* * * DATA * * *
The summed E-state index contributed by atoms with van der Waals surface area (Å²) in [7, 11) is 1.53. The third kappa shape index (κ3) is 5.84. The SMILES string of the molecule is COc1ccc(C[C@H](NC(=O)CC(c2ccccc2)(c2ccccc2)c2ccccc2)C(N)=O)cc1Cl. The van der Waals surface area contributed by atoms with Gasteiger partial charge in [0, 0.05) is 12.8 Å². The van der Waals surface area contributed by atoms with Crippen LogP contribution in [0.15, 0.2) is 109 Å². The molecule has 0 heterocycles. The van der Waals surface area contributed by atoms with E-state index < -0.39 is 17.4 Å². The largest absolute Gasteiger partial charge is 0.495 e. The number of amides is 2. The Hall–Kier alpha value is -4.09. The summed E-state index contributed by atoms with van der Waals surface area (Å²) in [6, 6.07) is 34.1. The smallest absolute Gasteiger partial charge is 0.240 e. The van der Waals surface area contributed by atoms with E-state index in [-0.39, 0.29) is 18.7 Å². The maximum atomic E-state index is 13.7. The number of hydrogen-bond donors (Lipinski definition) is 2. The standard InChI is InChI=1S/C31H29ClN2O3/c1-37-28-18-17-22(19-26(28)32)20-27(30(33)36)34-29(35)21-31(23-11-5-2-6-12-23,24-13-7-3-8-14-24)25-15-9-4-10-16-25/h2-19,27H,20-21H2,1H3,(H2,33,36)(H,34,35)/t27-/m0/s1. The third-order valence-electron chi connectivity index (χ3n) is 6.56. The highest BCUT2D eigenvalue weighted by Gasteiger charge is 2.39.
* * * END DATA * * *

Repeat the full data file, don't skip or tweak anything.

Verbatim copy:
The summed E-state index contributed by atoms with van der Waals surface area (Å²) in [7, 11) is 1.53. The third kappa shape index (κ3) is 5.84. The SMILES string of the molecule is COc1ccc(C[C@H](NC(=O)CC(c2ccccc2)(c2ccccc2)c2ccccc2)C(N)=O)cc1Cl. The van der Waals surface area contributed by atoms with Gasteiger partial charge in [0, 0.05) is 12.8 Å². The van der Waals surface area contributed by atoms with Crippen LogP contribution in [0.15, 0.2) is 109 Å². The molecule has 0 heterocycles. The van der Waals surface area contributed by atoms with E-state index < -0.39 is 17.4 Å². The largest absolute Gasteiger partial charge is 0.495 e. The number of amides is 2. The Hall–Kier alpha value is -4.09. The summed E-state index contributed by atoms with van der Waals surface area (Å²) in [6, 6.07) is 34.1. The smallest absolute Gasteiger partial charge is 0.240 e. The van der Waals surface area contributed by atoms with E-state index in [-0.39, 0.29) is 18.7 Å². The maximum atomic E-state index is 13.7. The number of hydrogen-bond donors (Lipinski definition) is 2. The standard InChI is InChI=1S/C31H29ClN2O3/c1-37-28-18-17-22(19-26(28)32)20-27(30(33)36)34-29(35)21-31(23-11-5-2-6-12-23,24-13-7-3-8-14-24)25-15-9-4-10-16-25/h2-19,27H,20-21H2,1H3,(H2,33,36)(H,34,35)/t27-/m0/s1. The third-order valence-electron chi connectivity index (χ3n) is 6.56. The highest BCUT2D eigenvalue weighted by Gasteiger charge is 2.39.